128 app.config.from_envvar('YOURAPPLICATION_SETTINGS')
129
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130 This first loads the configuration from the
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131 `yourapplication.default_settings` module and then overrides the values
132 with the contents of the file the :envvar:`YOURAPPLICATION_SETTINGS`
133 environment variable points to. This environment variable can be set on
134 Linux or OS X with the export command in the shell before starting the
135 server::
136
137 $ export YOURAPPLICATION_SETTINGS=/path/to/settings.cfg
138 $ python run-app.py
139 * Running on http://127.0.0.1:5000/
140 * Restarting with reloader...
141
142 On Windows systems use the `set` builtin instead::
143
144 >set YOURAPPLICATION_SETTINGS=\path\to\settings.cfg
145
146 The configuration files themselves are actual Python files. Only values
147 in uppercase are actually stored in the config object later on. So make
148 sure to use uppercase letters for your config keys.
149
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150 Here is an example configuration file::
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151
152 DEBUG = False
153 SECRET_KEY = '?\xbf,\xb4\x8d\xa3"<\x9c\xb0@\x0f5\xab,w\xee\x8d$0\x13\x8b83'
154
155 Make sure to load the configuration very early on so that extensions have
156 the ability to access the configuration when starting up. There are other
157 methods on the config object as well to load from individual files. For a
158 complete reference, read the :class:`~flask.Config` object's
159 documentation.
160
161
162 Configuration Best Practices
163 ----------------------------
164
165 The downside with the approach mentioned earlier is that it makes testing
166 a little harder. There is no one 100% solution for this problem in
167 general, but there are a couple of things you can do to improve that
168 experience:
169
170 1. create your application in a function and register modules on it.
171 That way you can create multiple instances of your application with
172 different configurations attached which makes unittesting a lot
173 easier. You can use this to pass in configuration as needed.
174
175 2. Do not write code that needs the configuration at import time. If you
176 limit yourself to request-only accesses to the configuration you can
177 reconfigure the object later on as needed.
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178
179
180 Development / Production
181 ------------------------
182
183 Most applications need more than one configuration. There will at least
184 be a separate configuration for a production server and one used during
185 development. The easiest way to handle this is to use a default
186 configuration that is always loaded and part of version control, and a
187 separate configuration that overrides the values as necessary as mentioned
188 in the example above::
189
190 app = Flask(__name__)
191 app.config.from_object('yourapplication.default_settings')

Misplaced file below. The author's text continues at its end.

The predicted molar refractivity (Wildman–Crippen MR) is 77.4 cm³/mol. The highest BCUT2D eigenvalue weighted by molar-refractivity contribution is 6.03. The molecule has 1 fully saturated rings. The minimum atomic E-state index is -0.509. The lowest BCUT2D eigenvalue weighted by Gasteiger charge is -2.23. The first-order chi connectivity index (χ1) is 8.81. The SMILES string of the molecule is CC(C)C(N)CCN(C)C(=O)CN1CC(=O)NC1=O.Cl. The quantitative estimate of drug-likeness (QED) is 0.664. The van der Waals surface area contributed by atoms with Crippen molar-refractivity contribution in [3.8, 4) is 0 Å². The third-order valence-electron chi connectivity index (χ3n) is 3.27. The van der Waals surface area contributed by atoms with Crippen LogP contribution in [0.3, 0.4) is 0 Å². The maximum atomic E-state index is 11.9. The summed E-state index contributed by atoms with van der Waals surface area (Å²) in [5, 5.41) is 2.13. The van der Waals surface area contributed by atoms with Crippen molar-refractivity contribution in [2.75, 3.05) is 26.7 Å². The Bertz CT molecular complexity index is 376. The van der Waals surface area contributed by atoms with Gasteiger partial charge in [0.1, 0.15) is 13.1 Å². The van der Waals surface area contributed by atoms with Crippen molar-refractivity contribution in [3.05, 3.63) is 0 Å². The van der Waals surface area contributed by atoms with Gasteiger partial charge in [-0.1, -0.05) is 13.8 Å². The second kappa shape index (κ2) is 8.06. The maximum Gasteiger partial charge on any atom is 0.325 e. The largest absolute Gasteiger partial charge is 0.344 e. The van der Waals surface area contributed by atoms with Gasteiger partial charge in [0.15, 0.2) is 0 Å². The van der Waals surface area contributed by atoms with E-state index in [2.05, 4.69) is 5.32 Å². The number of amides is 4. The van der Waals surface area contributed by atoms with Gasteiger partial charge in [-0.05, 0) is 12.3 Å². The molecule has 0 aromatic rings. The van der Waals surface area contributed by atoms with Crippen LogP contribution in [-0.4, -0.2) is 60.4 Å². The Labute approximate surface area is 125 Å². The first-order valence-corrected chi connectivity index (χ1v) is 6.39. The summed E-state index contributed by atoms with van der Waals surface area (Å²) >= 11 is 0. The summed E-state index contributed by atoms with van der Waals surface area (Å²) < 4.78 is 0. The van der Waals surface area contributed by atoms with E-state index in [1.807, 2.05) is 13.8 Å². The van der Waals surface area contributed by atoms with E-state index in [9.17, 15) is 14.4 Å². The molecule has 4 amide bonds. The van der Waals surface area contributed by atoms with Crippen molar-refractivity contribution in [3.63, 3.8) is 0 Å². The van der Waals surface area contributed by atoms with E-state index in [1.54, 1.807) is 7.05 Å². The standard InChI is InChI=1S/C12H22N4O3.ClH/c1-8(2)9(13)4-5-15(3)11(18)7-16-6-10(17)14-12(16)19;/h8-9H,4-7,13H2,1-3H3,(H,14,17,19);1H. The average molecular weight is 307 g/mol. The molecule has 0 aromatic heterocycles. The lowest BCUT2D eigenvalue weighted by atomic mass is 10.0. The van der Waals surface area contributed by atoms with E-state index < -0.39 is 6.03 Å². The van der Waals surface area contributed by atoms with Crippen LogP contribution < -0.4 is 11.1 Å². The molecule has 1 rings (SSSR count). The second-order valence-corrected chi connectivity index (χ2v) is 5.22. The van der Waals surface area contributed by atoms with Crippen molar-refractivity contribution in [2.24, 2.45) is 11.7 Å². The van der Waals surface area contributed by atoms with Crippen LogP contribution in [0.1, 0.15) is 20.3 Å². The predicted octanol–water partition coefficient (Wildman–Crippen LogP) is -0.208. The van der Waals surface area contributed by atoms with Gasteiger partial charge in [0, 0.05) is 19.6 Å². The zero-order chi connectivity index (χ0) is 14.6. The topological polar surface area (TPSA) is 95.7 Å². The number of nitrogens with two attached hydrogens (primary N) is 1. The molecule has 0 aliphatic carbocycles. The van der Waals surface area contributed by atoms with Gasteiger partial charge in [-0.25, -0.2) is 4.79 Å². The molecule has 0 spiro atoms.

192 app.config.from_envvar('YOURAPPLICATION_SETTINGS')
193
194 Then you just have to add a separate `config.py` file and export
195 ``YOURAPPLICATION_SETTINGS=/path/to/config.py`` and you are done. However
196 there are alternative ways as well. For example you could use imports or
197 subclassing.
198
199 What is very popular in the Django world is to make the import explicit in
200 the config file by adding an ``from yourapplication.default_settings
201 import *`` to the top of the file and then overriding the changes by hand.
202 You could also inspect an environment variable like
203 ``YOURAPPLICATION_MODE`` and set that to `production`, `development` etc
204 and import different hardcoded files based on that.
205
206 An interesting pattern is also to use classes and inheritance for
207 configuration::
208
209 class Config(object):
210 DEBUG = False
211 TESTING = False
212 DATABASE_URI = 'sqlite://:memory:'
213
214 class ProductionConfig(Config):
215 DATABASE_URI = 'mysql://user@localhost/foo'
216
217 class DevelopmentConfig(Config):
218 DEBUG = True
219
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220 class TestingConfig(Config):
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221 TESTING = True
222
223 To enable such a config you just have to call into
224 :meth:`~flask.Config.from_object`::
225
226 app.config.from_object('configmodule.ProductionConfig')
227
228 There are many different ways and it's up to you how you want to manage
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229 your configuration files. However here a list of good recommendations:
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230
231 - keep a default configuration in version control. Either populate the
232 config with this default configuration or import it in your own
233 configuration files before overriding values.
234 - use an environment variable to switch between the configurations.
235 This can be done from outside the Python interpreter and makes
236 development and deployment much easier because you can quickly and
237 easily switch between different configs without having to touch the
238 code at all. If you are working often on different projects you can
239 even create your own script for sourcing that activates a virtualenv
240 and exports the development configuration for you.
241 - Use a tool like `fabric`_ in production to push code and
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242 configurations separately to the production server(s). For some
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243 details about how to do that, head over to the :ref:`deploy` pattern.
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244
245 .. _fabric: http://fabfile.org/